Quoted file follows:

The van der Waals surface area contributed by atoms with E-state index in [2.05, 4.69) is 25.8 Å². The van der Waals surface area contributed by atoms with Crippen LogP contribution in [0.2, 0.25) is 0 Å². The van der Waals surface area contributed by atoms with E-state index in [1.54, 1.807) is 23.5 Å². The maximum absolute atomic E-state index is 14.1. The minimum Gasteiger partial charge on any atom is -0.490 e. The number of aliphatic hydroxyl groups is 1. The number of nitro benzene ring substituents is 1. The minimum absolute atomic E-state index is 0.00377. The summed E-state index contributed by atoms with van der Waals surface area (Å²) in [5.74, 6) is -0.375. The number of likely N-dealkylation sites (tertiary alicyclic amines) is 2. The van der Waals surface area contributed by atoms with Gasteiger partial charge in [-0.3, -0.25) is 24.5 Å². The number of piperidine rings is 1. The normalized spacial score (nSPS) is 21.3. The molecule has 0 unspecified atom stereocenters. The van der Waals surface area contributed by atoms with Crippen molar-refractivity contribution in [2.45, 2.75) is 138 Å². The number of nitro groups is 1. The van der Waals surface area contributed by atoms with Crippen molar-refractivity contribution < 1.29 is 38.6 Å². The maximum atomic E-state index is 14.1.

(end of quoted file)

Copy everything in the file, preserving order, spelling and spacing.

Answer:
The van der Waals surface area contributed by atoms with E-state index in [2.05, 4.69) is 25.8 Å². The van der Waals surface area contributed by atoms with Crippen LogP contribution in [0.2, 0.25) is 0 Å². The van der Waals surface area contributed by atoms with E-state index in [1.54, 1.807) is 23.5 Å². The maximum absolute atomic E-state index is 14.1. The minimum Gasteiger partial charge on any atom is -0.490 e. The number of aliphatic hydroxyl groups is 1. The number of nitro benzene ring substituents is 1. The minimum absolute atomic E-state index is 0.00377. The summed E-state index contributed by atoms with van der Waals surface area (Å²) in [5.74, 6) is -0.375. The number of likely N-dealkylation sites (tertiary alicyclic amines) is 2. The van der Waals surface area contributed by atoms with Gasteiger partial charge in [-0.3, -0.25) is 24.5 Å². The number of piperidine rings is 1. The normalized spacial score (nSPS) is 21.3. The molecule has 0 unspecified atom stereocenters. The van der Waals surface area contributed by atoms with Crippen molar-refractivity contribution in [2.45, 2.75) is 138 Å². The number of nitro groups is 1. The van der Waals surface area contributed by atoms with Crippen molar-refractivity contribution < 1.29 is 38.6 Å². The maximum atomic E-state index is 14.1.